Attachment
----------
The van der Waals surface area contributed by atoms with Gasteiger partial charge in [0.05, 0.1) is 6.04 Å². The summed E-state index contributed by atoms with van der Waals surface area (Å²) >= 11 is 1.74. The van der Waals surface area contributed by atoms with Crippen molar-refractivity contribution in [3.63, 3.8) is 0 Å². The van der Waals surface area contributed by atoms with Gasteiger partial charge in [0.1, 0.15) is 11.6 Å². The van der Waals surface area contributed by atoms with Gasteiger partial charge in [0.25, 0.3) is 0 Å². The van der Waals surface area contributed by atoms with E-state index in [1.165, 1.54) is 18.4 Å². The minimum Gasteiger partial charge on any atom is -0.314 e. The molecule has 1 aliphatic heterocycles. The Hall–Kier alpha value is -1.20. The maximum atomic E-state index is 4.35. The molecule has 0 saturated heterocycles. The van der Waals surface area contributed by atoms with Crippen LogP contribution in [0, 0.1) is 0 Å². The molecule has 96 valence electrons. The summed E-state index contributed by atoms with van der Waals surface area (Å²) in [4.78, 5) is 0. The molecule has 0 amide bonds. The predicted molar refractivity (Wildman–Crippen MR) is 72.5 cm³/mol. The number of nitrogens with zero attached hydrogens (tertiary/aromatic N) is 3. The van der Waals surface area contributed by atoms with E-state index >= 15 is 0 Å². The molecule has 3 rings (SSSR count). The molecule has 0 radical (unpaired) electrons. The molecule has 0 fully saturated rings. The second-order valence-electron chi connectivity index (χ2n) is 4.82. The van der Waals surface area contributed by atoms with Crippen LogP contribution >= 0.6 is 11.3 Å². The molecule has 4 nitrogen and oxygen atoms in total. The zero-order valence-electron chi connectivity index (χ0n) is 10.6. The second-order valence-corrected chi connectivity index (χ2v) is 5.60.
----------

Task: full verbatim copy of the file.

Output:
The van der Waals surface area contributed by atoms with Gasteiger partial charge in [0.05, 0.1) is 6.04 Å². The summed E-state index contributed by atoms with van der Waals surface area (Å²) >= 11 is 1.74. The van der Waals surface area contributed by atoms with Crippen molar-refractivity contribution in [3.63, 3.8) is 0 Å². The van der Waals surface area contributed by atoms with Gasteiger partial charge in [0.1, 0.15) is 11.6 Å². The van der Waals surface area contributed by atoms with Gasteiger partial charge in [0.25, 0.3) is 0 Å². The van der Waals surface area contributed by atoms with E-state index in [1.165, 1.54) is 18.4 Å². The minimum Gasteiger partial charge on any atom is -0.314 e. The molecule has 1 aliphatic heterocycles. The Hall–Kier alpha value is -1.20. The maximum atomic E-state index is 4.35. The molecule has 0 saturated heterocycles. The van der Waals surface area contributed by atoms with Crippen LogP contribution in [0, 0.1) is 0 Å². The molecule has 96 valence electrons. The summed E-state index contributed by atoms with van der Waals surface area (Å²) in [4.78, 5) is 0. The molecule has 0 amide bonds. The predicted molar refractivity (Wildman–Crippen MR) is 72.5 cm³/mol. The number of nitrogens with zero attached hydrogens (tertiary/aromatic N) is 3. The van der Waals surface area contributed by atoms with E-state index >= 15 is 0 Å². The molecule has 3 rings (SSSR count). The molecule has 0 radical (unpaired) electrons. The molecule has 0 fully saturated rings. The second-order valence-electron chi connectivity index (χ2n) is 4.82. The van der Waals surface area contributed by atoms with Crippen LogP contribution >= 0.6 is 11.3 Å². The molecule has 4 nitrogen and oxygen atoms in total. The zero-order valence-electron chi connectivity index (χ0n) is 10.6. The second-order valence-corrected chi connectivity index (χ2v) is 5.60.